Scheutz’s paper it titled: Procalcitonin to Guide Initiation and Duration of Antibiotic Treatment in Acute Respiratory Infections: An Individual Patient Data Meta- Analysis. (http://cid.oxfordjournals.org/content/55/5/651.full.pdf)
[su_tab title=”The References”]
1) Schuetz P et al. Role of Procalcitonin in Managing Adult Patients With Respiratory Tract Schuetz P et al. Role of Procalcitonin in Managing Adult Patients With Respiratory TractInfections. Chest 2012;141:1063-1073.PMID: 22474148
2) Mirjam Christ-Crain, Beat Müller. Procalcitonin in bacterial infections – hype, hope, more or less? SWISS MED WKLY 2005;135:451–460.
3) Simon L, Gauvin F, Amre DK, Saint-Louis P, et al. Serum procalcitonin and C-Reactive protein levels as markers of bacterial infection: A systematic review and meta-analysis. CID 2004;39:206–217. Erratum in: Clin Infect Dis. 2005 May 1;40(9):1386-8. PMID: 15307030.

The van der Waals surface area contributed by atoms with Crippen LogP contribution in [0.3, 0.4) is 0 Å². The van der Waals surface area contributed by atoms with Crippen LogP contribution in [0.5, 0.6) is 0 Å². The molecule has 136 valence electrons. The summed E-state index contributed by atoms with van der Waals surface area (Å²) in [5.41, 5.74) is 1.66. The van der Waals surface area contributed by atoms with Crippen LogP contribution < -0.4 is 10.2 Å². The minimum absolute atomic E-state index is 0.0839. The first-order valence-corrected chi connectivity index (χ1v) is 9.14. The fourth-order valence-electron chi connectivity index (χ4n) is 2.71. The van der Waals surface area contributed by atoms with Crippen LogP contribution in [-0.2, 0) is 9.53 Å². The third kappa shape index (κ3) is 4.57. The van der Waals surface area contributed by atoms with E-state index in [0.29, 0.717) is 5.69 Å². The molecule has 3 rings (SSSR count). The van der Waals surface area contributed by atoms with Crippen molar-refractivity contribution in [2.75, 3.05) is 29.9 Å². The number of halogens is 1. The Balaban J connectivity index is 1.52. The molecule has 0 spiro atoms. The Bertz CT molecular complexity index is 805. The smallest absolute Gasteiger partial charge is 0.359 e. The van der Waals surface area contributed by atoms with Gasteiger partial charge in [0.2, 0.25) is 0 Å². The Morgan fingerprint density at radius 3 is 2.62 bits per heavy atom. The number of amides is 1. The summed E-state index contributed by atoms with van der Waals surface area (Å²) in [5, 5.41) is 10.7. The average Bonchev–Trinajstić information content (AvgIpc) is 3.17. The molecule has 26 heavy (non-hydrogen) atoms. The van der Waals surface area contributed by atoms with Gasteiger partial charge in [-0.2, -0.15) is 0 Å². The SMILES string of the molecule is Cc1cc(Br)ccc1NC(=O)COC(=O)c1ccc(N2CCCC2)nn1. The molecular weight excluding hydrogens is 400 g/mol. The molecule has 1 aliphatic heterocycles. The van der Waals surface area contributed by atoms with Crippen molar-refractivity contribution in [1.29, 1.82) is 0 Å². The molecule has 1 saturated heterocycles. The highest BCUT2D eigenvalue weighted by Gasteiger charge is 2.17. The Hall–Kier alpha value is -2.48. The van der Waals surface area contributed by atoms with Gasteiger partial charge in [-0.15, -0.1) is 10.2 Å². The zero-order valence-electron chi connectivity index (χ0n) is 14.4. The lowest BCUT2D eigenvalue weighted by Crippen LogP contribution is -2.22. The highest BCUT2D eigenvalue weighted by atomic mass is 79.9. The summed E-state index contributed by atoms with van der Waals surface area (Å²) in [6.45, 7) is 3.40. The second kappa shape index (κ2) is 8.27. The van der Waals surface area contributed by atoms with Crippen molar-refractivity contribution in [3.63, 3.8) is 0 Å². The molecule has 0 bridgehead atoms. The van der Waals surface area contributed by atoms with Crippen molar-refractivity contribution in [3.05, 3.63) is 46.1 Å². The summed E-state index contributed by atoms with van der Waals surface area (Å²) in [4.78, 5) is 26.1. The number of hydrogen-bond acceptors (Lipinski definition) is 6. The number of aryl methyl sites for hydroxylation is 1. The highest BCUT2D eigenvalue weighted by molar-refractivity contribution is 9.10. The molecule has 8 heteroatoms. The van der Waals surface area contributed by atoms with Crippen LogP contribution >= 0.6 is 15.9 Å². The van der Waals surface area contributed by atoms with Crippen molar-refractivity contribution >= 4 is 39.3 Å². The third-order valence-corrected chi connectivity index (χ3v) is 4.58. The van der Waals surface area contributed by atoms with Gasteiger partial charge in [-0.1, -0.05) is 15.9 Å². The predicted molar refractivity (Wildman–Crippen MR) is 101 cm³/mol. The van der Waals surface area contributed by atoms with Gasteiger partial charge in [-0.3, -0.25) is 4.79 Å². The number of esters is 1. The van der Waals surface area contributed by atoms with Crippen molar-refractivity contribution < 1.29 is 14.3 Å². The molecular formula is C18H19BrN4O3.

4) Kristopher A. McGee, MD and Nikola A. Baumann, PhD. Clinical Laboratory News: Procalcitonin – Clinical Utility in Diagnosing Sepsis. American Association for Clinical Chemistry. July 2009: Volume 35, Number 7.
5) Christ-Crain M, Muller B. Biomarkers in respiratory tract infections: diagnostic guides to antibiotic prescription, prognostic markers and mediators. Eur Respir J 2007;30:556–573. PMID: 17766633
6) Briel M, Schuetz P, Mueller B, Young J, et al. Procalcitonin-guided antibiotic use vs. a standard approach for acute respiratory tract infections in primary care. Arch Intern Med 2008;168(18):2000–2007. PMID:18852401
Procalcitonin to Guide Initiation and Duration of Antibiotic Treatment in Acute Respiratory Infections: An Individual Patient Data Meta- Analysis.